Wednesday, 6 April 2016

Happy New Year!

It’s time to wish the British taxman a happy New Year.

British accountants too, I suppose.

Tax Collectors and Accountants
A New Year for both sets of adversaries
“A happy new year?” I hear you cry, “on the 6th of April? Why such a bizarre date?”

Perfectly logical, I reply. The tax year, like the calendar year, started for many centuries on Lady Day, the day of the Annunciation to the Blessed Virgin Mary that she was pregnant with Jesus. Which falls, naturally, exactly nine months before Christmas, on 25 March.

“But that still isn’t 6 April,” you object.

Well, that’s true. But in the sixteenth century, most of Europe went over from the Julian Calendar, introduced by Caesar, to the Gregorian, introduced by the then Pope who, you’ll be surprised to learn, was called Gregory. It meant giving up nine days, but it brought the Calendar back into line with the true length of the solar year.

England, of course, was a Protestant nation so it stuck two fingers up to the Pope and stayed with the old way of doing things. Until the eighteenth century, when it decided that its point had been made, and switched to the Gregorian Calendar too. By then, the correction was eleven days and a lot of people were upset to have that many days “stolen” from their lives.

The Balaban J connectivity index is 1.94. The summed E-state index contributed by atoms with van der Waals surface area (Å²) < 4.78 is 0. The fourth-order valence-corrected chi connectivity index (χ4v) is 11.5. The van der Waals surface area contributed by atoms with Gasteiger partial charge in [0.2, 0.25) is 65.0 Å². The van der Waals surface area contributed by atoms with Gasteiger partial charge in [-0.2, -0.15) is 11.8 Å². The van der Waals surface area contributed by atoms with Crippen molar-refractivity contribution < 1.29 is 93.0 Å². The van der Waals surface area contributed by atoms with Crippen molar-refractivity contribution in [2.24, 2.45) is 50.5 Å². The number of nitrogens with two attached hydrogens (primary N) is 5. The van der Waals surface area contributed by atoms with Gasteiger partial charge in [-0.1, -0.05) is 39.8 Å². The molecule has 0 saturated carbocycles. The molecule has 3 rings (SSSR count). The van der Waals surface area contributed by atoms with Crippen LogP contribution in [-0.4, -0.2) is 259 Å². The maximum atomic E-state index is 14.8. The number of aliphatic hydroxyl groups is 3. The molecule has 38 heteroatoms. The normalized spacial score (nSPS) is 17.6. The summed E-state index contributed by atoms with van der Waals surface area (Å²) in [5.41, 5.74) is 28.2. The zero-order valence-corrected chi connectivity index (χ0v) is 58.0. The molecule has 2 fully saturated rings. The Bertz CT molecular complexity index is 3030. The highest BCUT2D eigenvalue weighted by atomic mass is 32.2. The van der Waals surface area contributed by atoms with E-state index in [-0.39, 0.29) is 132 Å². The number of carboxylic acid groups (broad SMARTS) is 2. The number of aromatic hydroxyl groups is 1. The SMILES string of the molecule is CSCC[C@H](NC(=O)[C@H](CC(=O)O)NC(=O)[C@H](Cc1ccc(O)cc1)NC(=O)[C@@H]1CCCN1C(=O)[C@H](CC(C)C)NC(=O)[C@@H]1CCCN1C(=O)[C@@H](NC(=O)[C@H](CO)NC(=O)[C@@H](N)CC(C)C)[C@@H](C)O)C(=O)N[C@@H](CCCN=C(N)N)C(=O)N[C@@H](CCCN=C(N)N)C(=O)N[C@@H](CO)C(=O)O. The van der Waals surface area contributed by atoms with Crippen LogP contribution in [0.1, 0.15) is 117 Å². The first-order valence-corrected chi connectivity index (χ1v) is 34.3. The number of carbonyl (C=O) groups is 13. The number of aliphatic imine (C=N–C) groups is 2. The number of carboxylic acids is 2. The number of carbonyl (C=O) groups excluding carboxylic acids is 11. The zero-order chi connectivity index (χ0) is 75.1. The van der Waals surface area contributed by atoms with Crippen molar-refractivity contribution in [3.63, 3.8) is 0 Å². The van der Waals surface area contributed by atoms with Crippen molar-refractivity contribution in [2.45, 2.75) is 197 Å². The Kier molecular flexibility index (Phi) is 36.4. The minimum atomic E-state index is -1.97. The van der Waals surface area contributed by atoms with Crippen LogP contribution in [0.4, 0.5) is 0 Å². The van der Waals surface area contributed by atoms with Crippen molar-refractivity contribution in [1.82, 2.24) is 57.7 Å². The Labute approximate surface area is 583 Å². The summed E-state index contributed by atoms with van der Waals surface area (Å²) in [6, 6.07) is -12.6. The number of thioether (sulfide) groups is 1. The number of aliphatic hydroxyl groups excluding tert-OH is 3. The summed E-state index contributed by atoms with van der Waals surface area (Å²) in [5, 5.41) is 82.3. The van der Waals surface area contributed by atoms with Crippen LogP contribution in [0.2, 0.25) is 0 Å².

Not least of them, the tax authorities. Who weren’t going to give up their revenue. They adjusted the tax year so that it started eleven days after 25 March.

Which, you will quickly calculate, takes us to – 5 April. So we’re not quite there…

One of the other peculiarities of the Gregorian Calendar is that century years aren’t Leap Years – there’s no 29 February. Well, unless they’re also Millennium Years. 2000 was a Leap Year, but 1800 wasn’t.

“You’re stealing another day!” the tax collectors chorused in 1800. So the start of the year was moved one further day on.

After that, they stopped fiddling with it. And 6 April has been the start of the tax year in Britain ever since.

Happy New Year, everyone!

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